After speaking to hundreds of contractors at the Association of General Contractors (AGC) Annual Convention in Las Vegas, I heard a lot about: lean construction, site productivity, information security, and the focus on digitization to help solve these problems.
I know that my colleagues in other parts of the world have similar conversations, and that contractors as a group tend to experience one or more of the following situations:
Does this sound like your world?
Standardization in construction has always been a struggle.
Once upon a time, construction projects were managed using stacks of paper, manuals, rows of binders, complex tables of contents, and piles of CDs. Efficient maintenance is often aggravated by personnel turnover, inconsistent formats from various contractors, and inaccessible information. These issues can lead to delayed repairs and time-sensitive calls to contractors. But these onerous struggles can quickly be addressed by shifting to optimization and automation.
Early management of information in a capital project is paramount to setting the project up for success.
Conversely, failure to pay adequate attention to information management introduces risks that, if realised, can have significant consequences. Further, a 2013 PwC analysis of 36 companies across multiple sectors has revealed that after a public announcement of a capital project delay or shutdown, a majority of companies experience a steady decline in share price. By the three-month mark following the announcement, the decline in share price averages 12 percent.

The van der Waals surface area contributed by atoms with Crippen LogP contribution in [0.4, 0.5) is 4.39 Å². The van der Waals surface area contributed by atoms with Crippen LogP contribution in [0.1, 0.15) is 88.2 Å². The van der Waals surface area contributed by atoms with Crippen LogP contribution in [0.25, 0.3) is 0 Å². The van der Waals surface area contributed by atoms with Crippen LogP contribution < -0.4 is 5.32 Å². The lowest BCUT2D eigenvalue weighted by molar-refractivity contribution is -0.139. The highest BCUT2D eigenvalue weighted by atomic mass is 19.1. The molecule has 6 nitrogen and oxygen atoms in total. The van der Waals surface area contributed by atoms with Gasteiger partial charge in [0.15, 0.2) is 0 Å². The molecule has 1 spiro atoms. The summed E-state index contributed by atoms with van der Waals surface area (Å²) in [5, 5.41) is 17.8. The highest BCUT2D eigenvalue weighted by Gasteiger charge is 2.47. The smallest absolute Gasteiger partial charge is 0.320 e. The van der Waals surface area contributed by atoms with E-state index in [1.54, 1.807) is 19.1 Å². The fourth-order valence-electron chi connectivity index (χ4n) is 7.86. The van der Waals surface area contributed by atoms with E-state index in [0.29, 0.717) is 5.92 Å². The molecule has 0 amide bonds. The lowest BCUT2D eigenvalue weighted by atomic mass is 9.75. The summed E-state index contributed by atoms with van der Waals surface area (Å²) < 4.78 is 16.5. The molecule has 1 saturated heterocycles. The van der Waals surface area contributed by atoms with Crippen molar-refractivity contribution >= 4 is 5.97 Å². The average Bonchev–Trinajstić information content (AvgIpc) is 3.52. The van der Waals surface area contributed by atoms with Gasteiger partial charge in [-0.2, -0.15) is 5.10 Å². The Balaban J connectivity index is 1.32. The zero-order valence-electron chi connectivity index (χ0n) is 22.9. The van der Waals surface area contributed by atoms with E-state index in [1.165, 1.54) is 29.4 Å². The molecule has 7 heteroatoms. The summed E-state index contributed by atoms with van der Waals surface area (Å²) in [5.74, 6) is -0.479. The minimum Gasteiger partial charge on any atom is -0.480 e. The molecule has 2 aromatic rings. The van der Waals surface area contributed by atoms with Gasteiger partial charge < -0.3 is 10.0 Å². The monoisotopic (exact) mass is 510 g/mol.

Are you doing your part to increase productivity in the construction industry by avoiding these 7 deadly project control sins?
According to McKinsey, “A 1% reduction in costs would save the construction industry approximately $100 USD billion annually.” In an industry where margins are typically as low as 3%, and there are few avenues available to reduce the cost of delivery, leaders are turning toward upgrading their project controls to address the one percent opportunity.
These are some of the ‘sins’ of project management that I see most often, and that contribute to some of that $100 USD billion being left on the table.
Maintaining a complex facility such as a hospital, hotel or shopping centre is a challenging role.
In contrast to commercial buildings, where changes are less frequent, facilities with high public traffic will experience upgrades frequently. As a result, the documents containing information about the facility are constantly changing.
As a facilities manager, you recognise that as more data points enter your facility, it’s harder to ensure that accurate asset maintenance records are kept.